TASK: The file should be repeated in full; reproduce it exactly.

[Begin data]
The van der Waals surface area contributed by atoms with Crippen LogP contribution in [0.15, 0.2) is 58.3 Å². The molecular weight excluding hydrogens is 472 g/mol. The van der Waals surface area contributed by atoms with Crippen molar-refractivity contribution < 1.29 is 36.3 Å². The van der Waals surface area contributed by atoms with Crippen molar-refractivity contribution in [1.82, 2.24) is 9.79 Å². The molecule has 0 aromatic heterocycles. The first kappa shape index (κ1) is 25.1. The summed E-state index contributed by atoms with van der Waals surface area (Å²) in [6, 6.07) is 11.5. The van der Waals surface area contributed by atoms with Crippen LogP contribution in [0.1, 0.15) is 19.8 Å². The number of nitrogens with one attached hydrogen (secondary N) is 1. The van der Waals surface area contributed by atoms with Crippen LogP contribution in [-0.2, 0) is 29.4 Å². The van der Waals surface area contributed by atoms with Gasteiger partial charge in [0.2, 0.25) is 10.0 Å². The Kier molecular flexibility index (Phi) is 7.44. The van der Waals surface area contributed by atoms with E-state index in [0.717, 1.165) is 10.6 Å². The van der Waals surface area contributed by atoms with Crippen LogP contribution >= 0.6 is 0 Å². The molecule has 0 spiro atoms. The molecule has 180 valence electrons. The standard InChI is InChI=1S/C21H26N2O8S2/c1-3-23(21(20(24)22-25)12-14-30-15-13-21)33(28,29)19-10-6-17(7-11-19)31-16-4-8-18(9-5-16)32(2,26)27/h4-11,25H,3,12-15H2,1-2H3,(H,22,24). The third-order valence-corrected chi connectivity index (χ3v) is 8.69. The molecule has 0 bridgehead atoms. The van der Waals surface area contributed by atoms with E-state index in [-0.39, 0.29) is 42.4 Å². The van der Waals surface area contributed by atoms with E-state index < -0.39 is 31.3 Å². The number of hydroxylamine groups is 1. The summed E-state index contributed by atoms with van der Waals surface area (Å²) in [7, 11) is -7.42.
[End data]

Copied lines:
The van der Waals surface area contributed by atoms with Crippen LogP contribution in [0.15, 0.2) is 58.3 Å². The molecular weight excluding hydrogens is 472 g/mol. The van der Waals surface area contributed by atoms with Crippen molar-refractivity contribution < 1.29 is 36.3 Å². The van der Waals surface area contributed by atoms with Crippen molar-refractivity contribution in [1.82, 2.24) is 9.79 Å². The molecule has 0 aromatic heterocycles. The first kappa shape index (κ1) is 25.1. The summed E-state index contributed by atoms with van der Waals surface area (Å²) in [6, 6.07) is 11.5. The van der Waals surface area contributed by atoms with Crippen LogP contribution in [0.1, 0.15) is 19.8 Å². The number of nitrogens with one attached hydrogen (secondary N) is 1. The van der Waals surface area contributed by atoms with Crippen LogP contribution in [-0.2, 0) is 29.4 Å². The van der Waals surface area contributed by atoms with Gasteiger partial charge in [0.2, 0.25) is 10.0 Å². The Kier molecular flexibility index (Phi) is 7.44. The van der Waals surface area contributed by atoms with E-state index in [0.717, 1.165) is 10.6 Å². The van der Waals surface area contributed by atoms with Crippen LogP contribution >= 0.6 is 0 Å². The molecule has 0 spiro atoms. The molecule has 180 valence electrons. The standard InChI is InChI=1S/C21H26N2O8S2/c1-3-23(21(20(24)22-25)12-14-30-15-13-21)33(28,29)19-10-6-17(7-11-19)31-16-4-8-18(9-5-16)32(2,26)27/h4-11,25H,3,12-15H2,1-2H3,(H,22,24). The third-order valence-corrected chi connectivity index (χ3v) is 8.69. The molecule has 0 bridgehead atoms. The van der Waals surface area contributed by atoms with E-state index in [-0.39, 0.29) is 42.4 Å². The van der Waals surface area contributed by atoms with E-state index < -0.39 is 31.3 Å². The number of hydroxylamine groups is 1. The summed E-state index contributed by atoms with van der Waals surface area (Å²) in [7, 11) is -7.42.